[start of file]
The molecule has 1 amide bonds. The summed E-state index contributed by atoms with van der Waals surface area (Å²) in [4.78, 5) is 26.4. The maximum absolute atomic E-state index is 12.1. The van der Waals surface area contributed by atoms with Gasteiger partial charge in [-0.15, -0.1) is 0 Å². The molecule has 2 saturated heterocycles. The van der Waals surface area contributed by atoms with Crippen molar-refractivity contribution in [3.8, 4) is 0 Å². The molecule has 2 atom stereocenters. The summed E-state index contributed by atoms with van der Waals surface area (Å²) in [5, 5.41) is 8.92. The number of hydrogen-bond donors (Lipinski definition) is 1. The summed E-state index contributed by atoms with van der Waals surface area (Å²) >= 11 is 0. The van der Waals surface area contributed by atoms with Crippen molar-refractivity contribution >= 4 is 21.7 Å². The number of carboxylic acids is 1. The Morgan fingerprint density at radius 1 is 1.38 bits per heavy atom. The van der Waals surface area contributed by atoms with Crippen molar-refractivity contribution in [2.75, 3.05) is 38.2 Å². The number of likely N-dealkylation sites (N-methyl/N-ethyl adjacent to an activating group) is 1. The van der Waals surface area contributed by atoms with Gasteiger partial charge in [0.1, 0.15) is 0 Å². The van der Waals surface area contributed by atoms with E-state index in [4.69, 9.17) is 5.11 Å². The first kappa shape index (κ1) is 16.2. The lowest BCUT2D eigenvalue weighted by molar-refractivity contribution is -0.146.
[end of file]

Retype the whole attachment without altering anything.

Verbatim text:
The molecule has 1 amide bonds. The summed E-state index contributed by atoms with van der Waals surface area (Å²) in [4.78, 5) is 26.4. The maximum absolute atomic E-state index is 12.1. The van der Waals surface area contributed by atoms with Gasteiger partial charge in [-0.15, -0.1) is 0 Å². The molecule has 2 saturated heterocycles. The van der Waals surface area contributed by atoms with Crippen molar-refractivity contribution in [3.8, 4) is 0 Å². The molecule has 2 atom stereocenters. The summed E-state index contributed by atoms with van der Waals surface area (Å²) in [5, 5.41) is 8.92. The number of hydrogen-bond donors (Lipinski definition) is 1. The summed E-state index contributed by atoms with van der Waals surface area (Å²) >= 11 is 0. The van der Waals surface area contributed by atoms with Crippen molar-refractivity contribution >= 4 is 21.7 Å². The number of carboxylic acids is 1. The Morgan fingerprint density at radius 1 is 1.38 bits per heavy atom. The van der Waals surface area contributed by atoms with Crippen molar-refractivity contribution in [2.75, 3.05) is 38.2 Å². The number of likely N-dealkylation sites (N-methyl/N-ethyl adjacent to an activating group) is 1. The van der Waals surface area contributed by atoms with Gasteiger partial charge in [0.1, 0.15) is 0 Å². The van der Waals surface area contributed by atoms with E-state index in [4.69, 9.17) is 5.11 Å². The first kappa shape index (κ1) is 16.2. The lowest BCUT2D eigenvalue weighted by molar-refractivity contribution is -0.146.